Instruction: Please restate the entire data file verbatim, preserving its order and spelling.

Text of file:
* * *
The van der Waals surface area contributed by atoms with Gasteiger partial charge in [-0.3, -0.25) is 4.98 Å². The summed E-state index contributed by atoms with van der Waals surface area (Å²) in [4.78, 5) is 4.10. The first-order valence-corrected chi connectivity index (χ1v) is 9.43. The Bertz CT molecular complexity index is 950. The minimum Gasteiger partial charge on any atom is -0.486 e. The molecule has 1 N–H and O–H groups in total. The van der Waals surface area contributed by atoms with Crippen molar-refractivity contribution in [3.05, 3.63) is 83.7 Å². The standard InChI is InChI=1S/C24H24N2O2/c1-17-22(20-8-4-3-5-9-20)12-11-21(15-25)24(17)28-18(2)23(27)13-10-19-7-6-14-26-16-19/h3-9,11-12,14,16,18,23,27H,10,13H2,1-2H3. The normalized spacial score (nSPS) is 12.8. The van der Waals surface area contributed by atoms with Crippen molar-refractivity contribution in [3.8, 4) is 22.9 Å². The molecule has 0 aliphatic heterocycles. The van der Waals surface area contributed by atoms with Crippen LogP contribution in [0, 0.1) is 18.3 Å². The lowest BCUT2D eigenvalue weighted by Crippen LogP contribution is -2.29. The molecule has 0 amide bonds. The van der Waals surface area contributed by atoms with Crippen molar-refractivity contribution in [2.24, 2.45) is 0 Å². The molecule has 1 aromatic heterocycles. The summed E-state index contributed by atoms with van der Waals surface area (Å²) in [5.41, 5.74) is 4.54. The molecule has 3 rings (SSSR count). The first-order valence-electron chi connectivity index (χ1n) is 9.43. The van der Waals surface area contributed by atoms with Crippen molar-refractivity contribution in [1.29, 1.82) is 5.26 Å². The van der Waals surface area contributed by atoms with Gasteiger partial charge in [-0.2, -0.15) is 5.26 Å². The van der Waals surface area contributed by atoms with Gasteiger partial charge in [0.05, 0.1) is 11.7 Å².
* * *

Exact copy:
The van der Waals surface area contributed by atoms with Gasteiger partial charge in [-0.3, -0.25) is 4.98 Å². The summed E-state index contributed by atoms with van der Waals surface area (Å²) in [4.78, 5) is 4.10. The first-order valence-corrected chi connectivity index (χ1v) is 9.43. The Bertz CT molecular complexity index is 950. The minimum Gasteiger partial charge on any atom is -0.486 e. The molecule has 1 N–H and O–H groups in total. The van der Waals surface area contributed by atoms with Crippen molar-refractivity contribution in [3.05, 3.63) is 83.7 Å². The standard InChI is InChI=1S/C24H24N2O2/c1-17-22(20-8-4-3-5-9-20)12-11-21(15-25)24(17)28-18(2)23(27)13-10-19-7-6-14-26-16-19/h3-9,11-12,14,16,18,23,27H,10,13H2,1-2H3. The normalized spacial score (nSPS) is 12.8. The van der Waals surface area contributed by atoms with Crippen molar-refractivity contribution in [3.8, 4) is 22.9 Å². The molecule has 0 aliphatic heterocycles. The van der Waals surface area contributed by atoms with Crippen LogP contribution in [0, 0.1) is 18.3 Å². The lowest BCUT2D eigenvalue weighted by Crippen LogP contribution is -2.29. The molecule has 0 amide bonds. The van der Waals surface area contributed by atoms with Crippen molar-refractivity contribution in [2.24, 2.45) is 0 Å². The molecule has 1 aromatic heterocycles. The summed E-state index contributed by atoms with van der Waals surface area (Å²) in [5.41, 5.74) is 4.54. The molecule has 3 rings (SSSR count). The first-order valence-electron chi connectivity index (χ1n) is 9.43. The van der Waals surface area contributed by atoms with Crippen molar-refractivity contribution in [1.29, 1.82) is 5.26 Å². The van der Waals surface area contributed by atoms with Gasteiger partial charge in [-0.2, -0.15) is 5.26 Å². The van der Waals surface area contributed by atoms with Gasteiger partial charge in [0.05, 0.1) is 11.7 Å².